reel (n.1)

"frame turning on an axis," especially one on which thread is wound, late Old English hreol "reel for winding thread," from Proto-Germanic *hrehulaz; probably related to hrægel "garment," and Old Norse hræll "spindle," from PIE *krek- "to weave, beat" (source also of Greek krokus "nap of cloth").

Specifically of the fishing rod attachment from 1726; of a film projector apparatus from 1896. Reel-to-reel type of tape deck is attested from 1958.

reel (n.2)

"lively Highland dance," 1580s, probably a special use of reel (n.1), which had a secondary sense of "a whirl, whirling movement" (1570s) or from reel (v.1). Applied to the music for such a dance from 1590s.

reel (v.1)

"to whirl around," late 14c., also "sway, swing, rock, become unsteady" (late 14c.), "stagger as a result of a blow, etc." (c. 1400), probably from reel (n.1), on notion of "spinning." Of the mind, from 1796. Related: Reeled; reeling.

reel (v.2)

"to wind on a reel," late 14c., from reel (n.1). Verbal phrase reel off "recite without pause or effort" is from 1837. Fishing sense is from 1849. Related: Reeled; reeling.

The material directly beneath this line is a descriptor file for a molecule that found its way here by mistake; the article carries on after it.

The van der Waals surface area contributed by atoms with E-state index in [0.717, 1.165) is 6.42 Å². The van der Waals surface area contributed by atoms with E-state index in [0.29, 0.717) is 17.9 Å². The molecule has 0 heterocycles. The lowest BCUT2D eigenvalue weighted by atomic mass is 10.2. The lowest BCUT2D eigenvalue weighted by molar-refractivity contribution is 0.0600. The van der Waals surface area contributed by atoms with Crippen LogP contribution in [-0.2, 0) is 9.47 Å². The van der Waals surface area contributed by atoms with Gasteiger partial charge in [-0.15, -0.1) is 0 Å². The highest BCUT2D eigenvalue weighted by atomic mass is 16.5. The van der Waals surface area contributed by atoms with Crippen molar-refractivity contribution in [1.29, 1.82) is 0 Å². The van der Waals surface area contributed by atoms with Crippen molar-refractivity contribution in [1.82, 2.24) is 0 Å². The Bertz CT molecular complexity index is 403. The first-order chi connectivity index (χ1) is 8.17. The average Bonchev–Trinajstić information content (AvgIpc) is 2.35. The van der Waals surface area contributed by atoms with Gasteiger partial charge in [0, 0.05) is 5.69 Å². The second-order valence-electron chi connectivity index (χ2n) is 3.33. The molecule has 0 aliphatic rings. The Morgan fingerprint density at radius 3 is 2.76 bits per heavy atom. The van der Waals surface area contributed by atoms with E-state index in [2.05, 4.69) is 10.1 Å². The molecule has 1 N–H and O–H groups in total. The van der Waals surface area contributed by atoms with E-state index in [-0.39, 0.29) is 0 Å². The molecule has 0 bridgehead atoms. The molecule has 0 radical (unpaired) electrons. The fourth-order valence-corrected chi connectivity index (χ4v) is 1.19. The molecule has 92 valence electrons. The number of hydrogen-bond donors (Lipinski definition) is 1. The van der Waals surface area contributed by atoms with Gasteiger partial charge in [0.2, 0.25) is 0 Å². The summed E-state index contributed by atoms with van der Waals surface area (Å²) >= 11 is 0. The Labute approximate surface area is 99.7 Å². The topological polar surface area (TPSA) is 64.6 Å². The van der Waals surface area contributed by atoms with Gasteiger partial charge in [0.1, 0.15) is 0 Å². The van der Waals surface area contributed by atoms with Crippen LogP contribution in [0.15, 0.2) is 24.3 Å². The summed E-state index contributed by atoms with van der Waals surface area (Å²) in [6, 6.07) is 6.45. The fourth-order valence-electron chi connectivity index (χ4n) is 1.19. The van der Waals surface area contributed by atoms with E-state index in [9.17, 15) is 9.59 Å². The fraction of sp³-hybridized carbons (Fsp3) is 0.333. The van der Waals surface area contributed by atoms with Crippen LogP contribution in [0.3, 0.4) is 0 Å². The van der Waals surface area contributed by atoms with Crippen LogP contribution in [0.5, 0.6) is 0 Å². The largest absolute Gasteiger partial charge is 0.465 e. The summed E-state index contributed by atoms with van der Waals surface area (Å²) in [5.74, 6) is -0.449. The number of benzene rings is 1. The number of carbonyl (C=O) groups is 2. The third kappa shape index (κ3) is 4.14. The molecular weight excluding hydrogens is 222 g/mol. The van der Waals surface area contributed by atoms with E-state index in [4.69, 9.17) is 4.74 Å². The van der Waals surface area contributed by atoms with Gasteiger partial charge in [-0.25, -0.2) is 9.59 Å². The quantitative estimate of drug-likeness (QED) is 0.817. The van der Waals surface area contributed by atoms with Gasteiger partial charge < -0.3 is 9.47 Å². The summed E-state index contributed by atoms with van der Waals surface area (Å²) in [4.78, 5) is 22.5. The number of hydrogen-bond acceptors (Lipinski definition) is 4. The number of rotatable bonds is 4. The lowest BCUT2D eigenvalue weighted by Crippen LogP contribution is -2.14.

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Definitions of reel from WordNet
reel (n.)
a roll of photographic film holding a series of frames to be projected by a movie projector;
reel (n.)
music composed for dancing a reel;
reel (n.)
winder consisting of a revolving spool with a handle; attached to a fishing rod;
reel (n.)
a winder around which thread or tape or film or other flexible materials can be wound;
Synonyms: bobbin / spool
reel (n.)
a lively dance of Scottish Highlanders; marked by circular moves and gliding steps;
Synonyms: Scottish reel
reel (n.)
an American country dance which starts with the couples facing each other in two lines;
Synonyms: Virginia reel
reel (v.)
walk as if unable to control one's movements;
Synonyms: stagger / keel / lurch / swag / careen
reel (v.)
revolve quickly and repeatedly around one's own axis;
Synonyms: spin / spin around / whirl / gyrate
reel (v.)
wind onto or off a reel;